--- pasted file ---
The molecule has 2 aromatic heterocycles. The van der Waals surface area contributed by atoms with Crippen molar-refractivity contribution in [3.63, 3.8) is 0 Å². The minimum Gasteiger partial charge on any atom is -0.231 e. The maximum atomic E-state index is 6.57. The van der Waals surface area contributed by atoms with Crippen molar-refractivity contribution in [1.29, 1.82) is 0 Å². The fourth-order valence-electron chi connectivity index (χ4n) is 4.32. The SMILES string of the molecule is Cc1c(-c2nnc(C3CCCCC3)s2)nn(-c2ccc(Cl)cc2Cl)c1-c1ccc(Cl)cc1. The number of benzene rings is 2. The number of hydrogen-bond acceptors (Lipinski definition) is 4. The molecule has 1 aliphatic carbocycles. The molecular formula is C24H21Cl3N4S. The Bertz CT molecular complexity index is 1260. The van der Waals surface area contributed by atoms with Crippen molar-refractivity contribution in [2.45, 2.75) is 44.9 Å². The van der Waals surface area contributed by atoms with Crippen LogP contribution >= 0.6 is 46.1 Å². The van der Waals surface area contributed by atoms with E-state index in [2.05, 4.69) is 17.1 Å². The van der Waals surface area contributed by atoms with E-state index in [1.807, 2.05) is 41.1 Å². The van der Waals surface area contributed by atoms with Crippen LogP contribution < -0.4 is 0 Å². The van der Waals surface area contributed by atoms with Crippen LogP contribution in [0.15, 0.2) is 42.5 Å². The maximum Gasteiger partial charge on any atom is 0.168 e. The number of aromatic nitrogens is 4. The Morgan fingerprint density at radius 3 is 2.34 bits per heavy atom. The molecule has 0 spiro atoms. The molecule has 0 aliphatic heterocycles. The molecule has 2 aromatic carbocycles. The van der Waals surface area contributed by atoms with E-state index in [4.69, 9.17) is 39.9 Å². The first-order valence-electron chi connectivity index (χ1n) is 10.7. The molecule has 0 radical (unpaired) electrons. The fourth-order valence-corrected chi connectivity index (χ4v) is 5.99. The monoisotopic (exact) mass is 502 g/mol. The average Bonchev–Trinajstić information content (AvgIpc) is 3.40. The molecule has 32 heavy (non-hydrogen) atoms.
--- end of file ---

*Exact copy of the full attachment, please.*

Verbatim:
The molecule has 2 aromatic heterocycles. The van der Waals surface area contributed by atoms with Crippen molar-refractivity contribution in [3.63, 3.8) is 0 Å². The minimum Gasteiger partial charge on any atom is -0.231 e. The maximum atomic E-state index is 6.57. The van der Waals surface area contributed by atoms with Crippen molar-refractivity contribution in [1.29, 1.82) is 0 Å². The fourth-order valence-electron chi connectivity index (χ4n) is 4.32. The SMILES string of the molecule is Cc1c(-c2nnc(C3CCCCC3)s2)nn(-c2ccc(Cl)cc2Cl)c1-c1ccc(Cl)cc1. The number of benzene rings is 2. The number of hydrogen-bond acceptors (Lipinski definition) is 4. The molecule has 1 aliphatic carbocycles. The molecular formula is C24H21Cl3N4S. The Bertz CT molecular complexity index is 1260. The van der Waals surface area contributed by atoms with Crippen molar-refractivity contribution in [2.45, 2.75) is 44.9 Å². The van der Waals surface area contributed by atoms with Crippen LogP contribution >= 0.6 is 46.1 Å². The van der Waals surface area contributed by atoms with E-state index in [2.05, 4.69) is 17.1 Å². The van der Waals surface area contributed by atoms with E-state index in [1.807, 2.05) is 41.1 Å². The van der Waals surface area contributed by atoms with Crippen LogP contribution < -0.4 is 0 Å². The van der Waals surface area contributed by atoms with Crippen LogP contribution in [0.15, 0.2) is 42.5 Å². The maximum Gasteiger partial charge on any atom is 0.168 e. The number of aromatic nitrogens is 4. The Morgan fingerprint density at radius 3 is 2.34 bits per heavy atom. The molecule has 0 spiro atoms. The molecule has 0 aliphatic heterocycles. The molecule has 2 aromatic carbocycles. The van der Waals surface area contributed by atoms with E-state index in [4.69, 9.17) is 39.9 Å². The first-order valence-electron chi connectivity index (χ1n) is 10.7. The molecule has 0 radical (unpaired) electrons. The fourth-order valence-corrected chi connectivity index (χ4v) is 5.99. The monoisotopic (exact) mass is 502 g/mol. The average Bonchev–Trinajstić information content (AvgIpc) is 3.40. The molecule has 32 heavy (non-hydrogen) atoms.